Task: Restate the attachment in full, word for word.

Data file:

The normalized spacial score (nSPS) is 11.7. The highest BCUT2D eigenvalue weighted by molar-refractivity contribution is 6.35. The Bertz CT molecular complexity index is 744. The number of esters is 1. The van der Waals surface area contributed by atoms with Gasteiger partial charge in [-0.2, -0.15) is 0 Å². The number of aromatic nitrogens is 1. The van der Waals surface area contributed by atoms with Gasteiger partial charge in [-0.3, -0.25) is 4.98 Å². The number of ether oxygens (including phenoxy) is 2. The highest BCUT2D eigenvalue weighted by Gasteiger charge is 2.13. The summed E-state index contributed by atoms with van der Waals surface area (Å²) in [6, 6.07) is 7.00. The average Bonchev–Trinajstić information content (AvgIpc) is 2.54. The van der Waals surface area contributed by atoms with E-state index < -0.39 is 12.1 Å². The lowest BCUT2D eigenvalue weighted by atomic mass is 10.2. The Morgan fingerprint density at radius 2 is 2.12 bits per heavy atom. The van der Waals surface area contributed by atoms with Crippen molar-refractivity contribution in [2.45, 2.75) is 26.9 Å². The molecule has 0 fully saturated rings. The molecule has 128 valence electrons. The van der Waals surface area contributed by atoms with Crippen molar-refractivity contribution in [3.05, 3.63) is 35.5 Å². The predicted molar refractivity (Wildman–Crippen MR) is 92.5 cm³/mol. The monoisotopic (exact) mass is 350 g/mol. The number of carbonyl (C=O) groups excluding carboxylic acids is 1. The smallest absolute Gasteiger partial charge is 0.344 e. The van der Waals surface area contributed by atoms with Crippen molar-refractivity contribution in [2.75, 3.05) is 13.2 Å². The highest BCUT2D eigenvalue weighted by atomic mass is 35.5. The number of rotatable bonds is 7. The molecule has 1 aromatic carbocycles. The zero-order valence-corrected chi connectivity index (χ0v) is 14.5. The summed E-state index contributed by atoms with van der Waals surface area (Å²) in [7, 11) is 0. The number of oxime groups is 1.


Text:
The normalized spacial score (nSPS) is 11.7. The highest BCUT2D eigenvalue weighted by molar-refractivity contribution is 6.35. The Bertz CT molecular complexity index is 744. The number of esters is 1. The van der Waals surface area contributed by atoms with Gasteiger partial charge in [-0.2, -0.15) is 0 Å². The number of aromatic nitrogens is 1. The van der Waals surface area contributed by atoms with Gasteiger partial charge in [-0.3, -0.25) is 4.98 Å². The number of ether oxygens (including phenoxy) is 2. The highest BCUT2D eigenvalue weighted by Gasteiger charge is 2.13. The summed E-state index contributed by atoms with van der Waals surface area (Å²) in [6, 6.07) is 7.00. The average Bonchev–Trinajstić information content (AvgIpc) is 2.54. The van der Waals surface area contributed by atoms with E-state index < -0.39 is 12.1 Å². The lowest BCUT2D eigenvalue weighted by atomic mass is 10.2. The Morgan fingerprint density at radius 2 is 2.12 bits per heavy atom. The van der Waals surface area contributed by atoms with Crippen molar-refractivity contribution in [2.45, 2.75) is 26.9 Å². The molecule has 0 fully saturated rings. The molecule has 128 valence electrons. The van der Waals surface area contributed by atoms with Crippen molar-refractivity contribution in [3.05, 3.63) is 35.5 Å². The predicted molar refractivity (Wildman–Crippen MR) is 92.5 cm³/mol. The monoisotopic (exact) mass is 350 g/mol. The number of carbonyl (C=O) groups excluding carboxylic acids is 1. The smallest absolute Gasteiger partial charge is 0.344 e. The van der Waals surface area contributed by atoms with Crippen molar-refractivity contribution in [2.75, 3.05) is 13.2 Å². The highest BCUT2D eigenvalue weighted by atomic mass is 35.5. The number of rotatable bonds is 7. The molecule has 1 aromatic carbocycles. The zero-order valence-corrected chi connectivity index (χ0v) is 14.5. The summed E-state index contributed by atoms with van der Waals surface area (Å²) in [7, 11) is 0. The number of oxime groups is 1.